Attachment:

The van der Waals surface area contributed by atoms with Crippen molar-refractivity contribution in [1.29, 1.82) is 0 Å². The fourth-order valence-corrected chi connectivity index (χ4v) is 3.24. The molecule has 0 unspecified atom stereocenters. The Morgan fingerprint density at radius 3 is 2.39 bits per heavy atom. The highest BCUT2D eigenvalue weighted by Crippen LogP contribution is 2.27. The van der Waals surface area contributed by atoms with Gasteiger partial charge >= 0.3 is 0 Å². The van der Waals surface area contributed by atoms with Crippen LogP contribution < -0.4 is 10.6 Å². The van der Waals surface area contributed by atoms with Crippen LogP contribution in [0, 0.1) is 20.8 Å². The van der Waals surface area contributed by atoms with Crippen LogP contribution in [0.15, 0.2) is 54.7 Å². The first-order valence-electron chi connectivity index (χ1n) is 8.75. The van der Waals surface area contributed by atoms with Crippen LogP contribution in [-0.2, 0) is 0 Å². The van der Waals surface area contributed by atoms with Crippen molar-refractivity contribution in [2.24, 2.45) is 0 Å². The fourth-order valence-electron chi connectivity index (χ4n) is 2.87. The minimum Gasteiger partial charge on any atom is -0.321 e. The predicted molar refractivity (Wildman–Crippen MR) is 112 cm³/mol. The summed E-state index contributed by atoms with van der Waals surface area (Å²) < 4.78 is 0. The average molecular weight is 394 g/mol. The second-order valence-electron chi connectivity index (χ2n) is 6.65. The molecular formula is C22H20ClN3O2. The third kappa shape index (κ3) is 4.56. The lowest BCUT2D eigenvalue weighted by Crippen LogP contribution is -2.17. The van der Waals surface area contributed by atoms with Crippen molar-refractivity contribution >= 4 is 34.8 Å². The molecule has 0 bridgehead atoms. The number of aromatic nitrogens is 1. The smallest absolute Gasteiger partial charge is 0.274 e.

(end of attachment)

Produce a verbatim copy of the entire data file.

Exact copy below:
The van der Waals surface area contributed by atoms with Crippen molar-refractivity contribution in [1.29, 1.82) is 0 Å². The fourth-order valence-corrected chi connectivity index (χ4v) is 3.24. The molecule has 0 unspecified atom stereocenters. The Morgan fingerprint density at radius 3 is 2.39 bits per heavy atom. The highest BCUT2D eigenvalue weighted by Crippen LogP contribution is 2.27. The van der Waals surface area contributed by atoms with Gasteiger partial charge >= 0.3 is 0 Å². The van der Waals surface area contributed by atoms with Crippen LogP contribution < -0.4 is 10.6 Å². The van der Waals surface area contributed by atoms with Crippen LogP contribution in [0, 0.1) is 20.8 Å². The van der Waals surface area contributed by atoms with Crippen LogP contribution in [0.15, 0.2) is 54.7 Å². The first-order valence-electron chi connectivity index (χ1n) is 8.75. The van der Waals surface area contributed by atoms with Crippen LogP contribution in [-0.2, 0) is 0 Å². The van der Waals surface area contributed by atoms with Crippen molar-refractivity contribution in [2.24, 2.45) is 0 Å². The fourth-order valence-electron chi connectivity index (χ4n) is 2.87. The minimum Gasteiger partial charge on any atom is -0.321 e. The predicted molar refractivity (Wildman–Crippen MR) is 112 cm³/mol. The summed E-state index contributed by atoms with van der Waals surface area (Å²) < 4.78 is 0. The average molecular weight is 394 g/mol. The second-order valence-electron chi connectivity index (χ2n) is 6.65. The molecular formula is C22H20ClN3O2. The third kappa shape index (κ3) is 4.56. The lowest BCUT2D eigenvalue weighted by Crippen LogP contribution is -2.17. The van der Waals surface area contributed by atoms with Crippen molar-refractivity contribution >= 4 is 34.8 Å². The molecule has 0 bridgehead atoms. The number of aromatic nitrogens is 1. The smallest absolute Gasteiger partial charge is 0.274 e.